The adaptation was handled by Mike W. Barr, who evidently is a big name in the American comic book industry as there’s a plug about him on the back of the book. The natives of Horai speak in a way that feels a little different than Sinan, who is the transplant from the Moon/Mars world. It’s very subtle, but they just speak a much more proper sounding English, which fits the medieval setting. The only oddity was the word “Newbie” spoken towards the end. There’s a TON of strange names for characters and places, and while I was confused with all the names at first, it wasn’t too overwhelming.

Contents (Watch out spoilers ahead):
Sinan, and his fellow soldier Yan, are in the midst of the First Universal War between the Moon and Mars colonies. The Mars army launches an attack satellite that annihilates a part of the Moon, but during the blast Sinan is transported to a strange, medieval world that is in the midst of a war themselves. The land is called Horai, and the year is 1469. I found the beginning of this story to be a bit jolting. There are a few pages setting up this scenario about how the Earth was practically destroyed, nuclear toxins filled 35% of the environment, and human civilization took the stars with a plan to return once the planet was clean. It’s an interesting setup, but then a few confusing action scenes later and you are transported to a brand new world with a whole brand new history.

Sinan rescues a princess in distress using his gun, which the natives take to be some kind of sorcery. The princess, Mayi, takes Sinan to a secret fortress where the exiled Prince Noodles (yes, Noodles) is planning an attack against the Castle Pratria. Noodles was supposed to be the heir to the throne of Pratria, but the kingdom was stolen from him by his older twin brother Zetsos who has always had a grudge with Noodles, their father’s favorite son. Inside of Castle Pratria are scrolls that tell the location of the six Neoptolemos, great wizards who will come during times of war. Noodles will need the Neoptolemos if he wants to defeat Murserek.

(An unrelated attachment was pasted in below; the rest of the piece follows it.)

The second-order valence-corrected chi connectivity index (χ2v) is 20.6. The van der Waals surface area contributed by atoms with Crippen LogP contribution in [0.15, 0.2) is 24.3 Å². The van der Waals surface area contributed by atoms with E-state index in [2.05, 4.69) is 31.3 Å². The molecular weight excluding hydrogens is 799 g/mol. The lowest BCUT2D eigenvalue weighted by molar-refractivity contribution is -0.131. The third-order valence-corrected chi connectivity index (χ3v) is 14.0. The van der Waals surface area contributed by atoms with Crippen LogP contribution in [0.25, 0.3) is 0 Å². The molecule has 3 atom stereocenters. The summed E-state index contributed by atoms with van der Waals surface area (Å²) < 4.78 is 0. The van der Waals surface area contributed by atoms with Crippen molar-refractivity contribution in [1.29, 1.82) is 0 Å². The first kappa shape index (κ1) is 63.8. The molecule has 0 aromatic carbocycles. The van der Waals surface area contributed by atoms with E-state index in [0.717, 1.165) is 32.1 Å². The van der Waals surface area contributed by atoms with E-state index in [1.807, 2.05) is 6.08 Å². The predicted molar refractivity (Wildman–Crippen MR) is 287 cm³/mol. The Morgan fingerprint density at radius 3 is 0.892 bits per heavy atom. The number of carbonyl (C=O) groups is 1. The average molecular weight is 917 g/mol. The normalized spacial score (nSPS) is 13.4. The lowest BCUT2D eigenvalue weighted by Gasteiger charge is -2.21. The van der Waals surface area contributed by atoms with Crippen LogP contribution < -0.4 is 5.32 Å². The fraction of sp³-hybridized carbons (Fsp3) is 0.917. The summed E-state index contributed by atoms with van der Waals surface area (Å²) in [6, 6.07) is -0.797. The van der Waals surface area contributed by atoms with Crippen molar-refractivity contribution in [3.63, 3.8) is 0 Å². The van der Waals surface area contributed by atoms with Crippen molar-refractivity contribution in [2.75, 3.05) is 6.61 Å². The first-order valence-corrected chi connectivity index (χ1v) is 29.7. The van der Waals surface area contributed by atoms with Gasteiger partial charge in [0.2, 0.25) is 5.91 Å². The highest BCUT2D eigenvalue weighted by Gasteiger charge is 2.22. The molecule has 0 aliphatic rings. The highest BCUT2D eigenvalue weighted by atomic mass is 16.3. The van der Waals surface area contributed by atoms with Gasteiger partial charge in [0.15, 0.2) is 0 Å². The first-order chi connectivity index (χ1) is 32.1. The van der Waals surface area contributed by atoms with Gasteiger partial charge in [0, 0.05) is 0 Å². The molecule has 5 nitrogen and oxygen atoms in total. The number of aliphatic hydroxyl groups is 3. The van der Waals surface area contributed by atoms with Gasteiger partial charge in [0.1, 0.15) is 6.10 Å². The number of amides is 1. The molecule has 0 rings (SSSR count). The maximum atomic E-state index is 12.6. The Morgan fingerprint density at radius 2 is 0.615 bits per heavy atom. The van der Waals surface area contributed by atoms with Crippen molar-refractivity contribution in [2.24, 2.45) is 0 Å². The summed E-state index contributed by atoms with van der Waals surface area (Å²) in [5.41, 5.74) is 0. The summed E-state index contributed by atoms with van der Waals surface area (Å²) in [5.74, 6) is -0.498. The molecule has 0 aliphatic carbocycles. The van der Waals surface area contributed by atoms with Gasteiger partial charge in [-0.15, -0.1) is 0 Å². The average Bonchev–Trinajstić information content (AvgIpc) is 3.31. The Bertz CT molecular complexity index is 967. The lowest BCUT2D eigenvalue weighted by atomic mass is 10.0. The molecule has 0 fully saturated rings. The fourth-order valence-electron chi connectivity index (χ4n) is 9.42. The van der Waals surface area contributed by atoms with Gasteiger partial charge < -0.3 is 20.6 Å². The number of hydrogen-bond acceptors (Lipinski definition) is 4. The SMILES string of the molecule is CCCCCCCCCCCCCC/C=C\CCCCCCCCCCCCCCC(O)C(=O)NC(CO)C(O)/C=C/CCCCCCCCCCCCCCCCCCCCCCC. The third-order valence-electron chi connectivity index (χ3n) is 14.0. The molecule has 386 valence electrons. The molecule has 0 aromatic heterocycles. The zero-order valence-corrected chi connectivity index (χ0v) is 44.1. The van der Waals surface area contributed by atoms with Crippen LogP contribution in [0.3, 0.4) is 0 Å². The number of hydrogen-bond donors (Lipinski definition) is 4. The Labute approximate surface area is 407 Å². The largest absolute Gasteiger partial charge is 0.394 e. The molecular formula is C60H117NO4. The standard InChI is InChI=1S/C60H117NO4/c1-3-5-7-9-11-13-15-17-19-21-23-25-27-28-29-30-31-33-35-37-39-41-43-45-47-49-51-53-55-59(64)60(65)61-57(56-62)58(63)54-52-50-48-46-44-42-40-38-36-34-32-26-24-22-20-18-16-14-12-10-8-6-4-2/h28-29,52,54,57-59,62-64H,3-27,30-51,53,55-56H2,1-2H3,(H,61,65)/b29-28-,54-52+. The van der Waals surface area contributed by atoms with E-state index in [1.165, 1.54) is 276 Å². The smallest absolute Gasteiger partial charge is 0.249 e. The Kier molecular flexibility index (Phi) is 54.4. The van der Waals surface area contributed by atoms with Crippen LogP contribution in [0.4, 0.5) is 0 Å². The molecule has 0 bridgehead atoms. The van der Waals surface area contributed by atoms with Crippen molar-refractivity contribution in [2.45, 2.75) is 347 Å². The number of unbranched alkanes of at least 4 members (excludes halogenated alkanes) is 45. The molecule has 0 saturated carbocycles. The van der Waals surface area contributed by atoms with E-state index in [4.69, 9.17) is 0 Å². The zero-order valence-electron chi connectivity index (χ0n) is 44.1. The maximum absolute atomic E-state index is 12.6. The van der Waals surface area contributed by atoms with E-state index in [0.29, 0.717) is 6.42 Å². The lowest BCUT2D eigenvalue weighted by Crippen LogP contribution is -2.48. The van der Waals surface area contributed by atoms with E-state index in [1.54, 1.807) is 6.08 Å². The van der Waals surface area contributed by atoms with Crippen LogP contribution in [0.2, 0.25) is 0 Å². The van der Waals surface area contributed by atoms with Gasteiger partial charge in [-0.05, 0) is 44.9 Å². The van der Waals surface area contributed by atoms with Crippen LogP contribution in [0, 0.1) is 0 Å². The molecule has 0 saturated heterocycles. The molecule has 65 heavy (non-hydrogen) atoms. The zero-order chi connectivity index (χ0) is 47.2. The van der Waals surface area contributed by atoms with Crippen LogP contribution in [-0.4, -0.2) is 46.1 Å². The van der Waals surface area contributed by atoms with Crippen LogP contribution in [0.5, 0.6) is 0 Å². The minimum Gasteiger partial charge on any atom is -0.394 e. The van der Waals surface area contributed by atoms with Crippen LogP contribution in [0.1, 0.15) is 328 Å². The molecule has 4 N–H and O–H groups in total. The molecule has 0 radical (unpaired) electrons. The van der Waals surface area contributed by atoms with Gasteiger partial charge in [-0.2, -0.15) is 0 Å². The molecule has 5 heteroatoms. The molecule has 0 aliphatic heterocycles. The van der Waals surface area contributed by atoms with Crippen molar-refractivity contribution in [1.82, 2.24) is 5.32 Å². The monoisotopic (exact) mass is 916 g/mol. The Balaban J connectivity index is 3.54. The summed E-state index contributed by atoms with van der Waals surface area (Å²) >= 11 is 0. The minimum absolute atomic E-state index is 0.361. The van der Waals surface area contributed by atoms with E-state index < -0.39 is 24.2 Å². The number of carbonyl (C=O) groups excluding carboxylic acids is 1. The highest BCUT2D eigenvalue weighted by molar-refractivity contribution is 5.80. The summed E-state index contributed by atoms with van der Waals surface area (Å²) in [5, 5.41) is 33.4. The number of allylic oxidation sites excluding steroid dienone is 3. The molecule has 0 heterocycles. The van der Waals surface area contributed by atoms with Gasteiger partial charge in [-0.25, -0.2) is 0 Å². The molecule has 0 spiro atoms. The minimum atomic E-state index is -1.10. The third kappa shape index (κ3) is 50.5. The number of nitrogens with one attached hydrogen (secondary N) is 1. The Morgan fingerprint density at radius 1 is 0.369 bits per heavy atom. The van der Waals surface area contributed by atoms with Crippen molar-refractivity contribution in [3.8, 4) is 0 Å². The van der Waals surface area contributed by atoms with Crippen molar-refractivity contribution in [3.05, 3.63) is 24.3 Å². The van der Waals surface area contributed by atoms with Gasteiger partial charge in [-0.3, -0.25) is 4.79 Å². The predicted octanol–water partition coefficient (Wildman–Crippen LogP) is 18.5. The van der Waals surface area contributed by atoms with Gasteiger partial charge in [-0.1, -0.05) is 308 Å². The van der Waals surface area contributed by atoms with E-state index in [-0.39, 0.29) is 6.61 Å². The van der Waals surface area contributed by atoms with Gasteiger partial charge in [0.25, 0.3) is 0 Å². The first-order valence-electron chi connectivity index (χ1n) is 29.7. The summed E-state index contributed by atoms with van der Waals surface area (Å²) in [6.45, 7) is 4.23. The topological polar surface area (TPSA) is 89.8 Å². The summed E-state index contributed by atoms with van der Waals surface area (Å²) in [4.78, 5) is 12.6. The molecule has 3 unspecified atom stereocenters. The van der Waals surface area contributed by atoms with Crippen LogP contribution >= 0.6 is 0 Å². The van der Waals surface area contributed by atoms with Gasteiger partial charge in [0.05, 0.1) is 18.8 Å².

The pace of all this happens much too quickly. It was a bit hard to digest what was going on and get an understanding of the events in Horai. The actual battle where Sinan attacks Castle Pratria is also much too short. There was supposed to be an army of 300 troops attacking a defended castle, but you hardly saw any of this depicted. Overall the pacing in this first volume is definitely much too fast to achieve that epic feel in this fantasy world.

The first volume of Planet Blood is definitely a mixed bag. The whole time I was reading it I kept wondering if the creator bit of a bit more than he could chew. There are some interesting characters, whose backgrounds get flushed a bit as the story progress, but they seem to remain completely two-dimensional and are not relatable at all. There’s a feeling of war and conflict in this big fantasy world that could pull off great epic battles and political maneuverings, but that’s all it is, a feeling.

The tiny bit of artwork depicting Hortia doesn’t give me an understanding of the world I’m dealing with and therefore, the story has a hard time coming to life. The story just speeds on by and doesn’t take it’s time with filling in all the necessary details for a sci-fi/fantasy war epic that I feel the book wants to be. There was some interesting revelations towards the end of the book that have me wanting to read more, but it is nothing I am excited about. There is a lot of promise here, but so far not much is delivered.